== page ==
SPACE...THE REAL FINAL FRONTIER
It has been announced that the ashes of "Star Trek" creator Gene Roddenberry and his widow, Majel Barrett Roddenberry will be taken into space this year where the two will spend eternity among the stars. The news was released by an un-named company that specializes in "memorial spaceflights."
ANYONE KNOW HOW TO DANCE LIKE A ZOMBIE?
Earlier this week Broadway's Nederlander Organiation announced that is had acquired the rights to produce a musical based on Michael Jackson's "Thriller" album. "Thriller - the musical" will include songs from both Jackson's landmark album but from his freshman effort, "Off the Wall," as well. According to Jackson (speaking, apparently, in the third person), "The Nederlanders and Michael Jackson represent live theatre and musical excellence, so let the music begin." Inspirational, no?
Not to John Landis, director of the original video of the song. According to the director, he agreed to shop the project around but maintains that the idea is not wholly Jackson's too shop.
Several years ago I had the privelege of meeting a young man by the name of Chris Goudreault. His father, Dana, a fellow JAWS fan, had allowed me to stay with his group in the same log cabin that housed Steven Spielberg during the filming of JAWS. Dana is himself a filmmaker and it was apparent then that Chris would follow dad. Now in college, he has produced two short films that, in this humble reviewer's opinion, show a great deal of talent and a bright future. I urge you to give them a look:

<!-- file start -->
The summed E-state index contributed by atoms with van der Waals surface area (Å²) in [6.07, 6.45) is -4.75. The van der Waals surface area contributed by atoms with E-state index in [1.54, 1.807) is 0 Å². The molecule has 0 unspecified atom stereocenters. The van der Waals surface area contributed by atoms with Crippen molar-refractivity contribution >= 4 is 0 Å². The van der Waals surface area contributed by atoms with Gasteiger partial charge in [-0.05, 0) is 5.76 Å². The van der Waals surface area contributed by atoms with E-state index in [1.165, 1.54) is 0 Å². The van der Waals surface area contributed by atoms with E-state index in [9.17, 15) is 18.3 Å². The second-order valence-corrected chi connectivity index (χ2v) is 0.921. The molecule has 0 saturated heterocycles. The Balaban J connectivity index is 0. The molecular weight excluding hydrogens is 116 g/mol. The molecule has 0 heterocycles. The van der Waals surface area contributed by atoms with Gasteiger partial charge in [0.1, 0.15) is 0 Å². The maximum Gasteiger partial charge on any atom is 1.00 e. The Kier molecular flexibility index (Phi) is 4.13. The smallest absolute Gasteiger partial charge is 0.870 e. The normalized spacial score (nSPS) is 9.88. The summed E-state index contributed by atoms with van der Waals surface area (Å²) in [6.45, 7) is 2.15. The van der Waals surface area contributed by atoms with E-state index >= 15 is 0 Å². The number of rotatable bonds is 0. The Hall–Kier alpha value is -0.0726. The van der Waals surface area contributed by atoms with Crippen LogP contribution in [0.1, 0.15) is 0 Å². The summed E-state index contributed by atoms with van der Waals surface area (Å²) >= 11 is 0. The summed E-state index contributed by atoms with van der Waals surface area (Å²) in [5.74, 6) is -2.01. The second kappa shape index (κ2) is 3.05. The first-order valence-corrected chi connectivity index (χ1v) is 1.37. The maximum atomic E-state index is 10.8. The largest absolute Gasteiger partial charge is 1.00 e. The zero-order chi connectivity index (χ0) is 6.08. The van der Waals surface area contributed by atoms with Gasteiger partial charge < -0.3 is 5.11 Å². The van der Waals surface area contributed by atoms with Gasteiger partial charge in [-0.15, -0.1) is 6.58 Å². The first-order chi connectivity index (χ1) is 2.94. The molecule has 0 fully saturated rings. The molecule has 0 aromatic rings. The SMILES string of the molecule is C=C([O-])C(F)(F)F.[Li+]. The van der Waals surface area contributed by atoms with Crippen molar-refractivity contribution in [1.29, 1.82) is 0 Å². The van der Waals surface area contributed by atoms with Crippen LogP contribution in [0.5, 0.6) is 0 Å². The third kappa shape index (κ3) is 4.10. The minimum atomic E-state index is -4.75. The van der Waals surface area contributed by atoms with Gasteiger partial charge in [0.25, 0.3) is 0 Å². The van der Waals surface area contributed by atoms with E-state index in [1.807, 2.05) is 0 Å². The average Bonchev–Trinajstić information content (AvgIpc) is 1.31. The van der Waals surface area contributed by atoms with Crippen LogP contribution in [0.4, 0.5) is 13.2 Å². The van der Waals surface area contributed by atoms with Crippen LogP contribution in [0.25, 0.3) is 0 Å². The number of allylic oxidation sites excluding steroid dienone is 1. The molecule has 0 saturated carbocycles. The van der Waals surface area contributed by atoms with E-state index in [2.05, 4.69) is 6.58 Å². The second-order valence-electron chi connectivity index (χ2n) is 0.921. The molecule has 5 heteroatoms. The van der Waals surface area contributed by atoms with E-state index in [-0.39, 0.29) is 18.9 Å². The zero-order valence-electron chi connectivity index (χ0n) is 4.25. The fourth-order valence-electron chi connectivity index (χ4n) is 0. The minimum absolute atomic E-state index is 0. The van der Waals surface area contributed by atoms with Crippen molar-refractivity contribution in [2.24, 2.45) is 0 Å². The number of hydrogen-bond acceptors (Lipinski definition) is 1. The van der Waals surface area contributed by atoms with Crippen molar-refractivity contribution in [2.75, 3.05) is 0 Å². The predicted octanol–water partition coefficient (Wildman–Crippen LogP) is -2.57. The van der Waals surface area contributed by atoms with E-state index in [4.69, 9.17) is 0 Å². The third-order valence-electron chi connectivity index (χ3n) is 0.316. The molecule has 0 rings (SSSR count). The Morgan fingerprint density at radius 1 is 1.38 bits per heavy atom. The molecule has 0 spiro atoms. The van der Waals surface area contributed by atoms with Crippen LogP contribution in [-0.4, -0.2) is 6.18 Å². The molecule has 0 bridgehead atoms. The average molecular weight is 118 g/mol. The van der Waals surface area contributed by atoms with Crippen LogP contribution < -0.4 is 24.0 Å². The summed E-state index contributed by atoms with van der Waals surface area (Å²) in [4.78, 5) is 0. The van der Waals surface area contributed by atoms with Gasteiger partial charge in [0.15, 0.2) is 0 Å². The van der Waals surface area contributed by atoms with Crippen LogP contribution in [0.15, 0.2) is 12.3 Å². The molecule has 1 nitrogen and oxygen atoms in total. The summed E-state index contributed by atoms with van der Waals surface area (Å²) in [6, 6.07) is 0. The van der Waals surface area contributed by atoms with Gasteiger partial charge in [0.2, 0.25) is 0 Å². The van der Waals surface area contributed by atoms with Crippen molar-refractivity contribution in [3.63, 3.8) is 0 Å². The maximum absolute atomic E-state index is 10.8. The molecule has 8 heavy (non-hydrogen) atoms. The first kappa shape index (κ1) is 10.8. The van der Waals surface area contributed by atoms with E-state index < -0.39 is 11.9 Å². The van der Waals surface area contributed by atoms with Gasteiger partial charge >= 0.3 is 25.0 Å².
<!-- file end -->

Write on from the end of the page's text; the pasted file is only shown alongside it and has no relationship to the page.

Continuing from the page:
WHAT IS FAIR
By now I'm sure many of you have heard about the high school basketball coach in Dallas who was fired after his girls team put a 100-0 whipping on an opponent. He was fired because, even though he was sorry for beating the other team that badly, he felt that an apology would make his girls feel as if they had done something wrong.
I've been playing sports since I can remember and have been coaching all levels of baseball since the 90s. Though I don't agree with it, I do understand the lower levels of competitive sports (5 year olds playing soccer, t-ball, etc) not keeping score and giving everyone a trophy at the end of the year. At those ages, the kids are really learning the games and finding out which ones they enjoy most. I was lucky as a boy that I could play everything. Not great, mind you, but I wasn't the last one picked. As I got older I discovered my best game was baseball and that is what I stuck with and still play today. My son Phillip is the same way.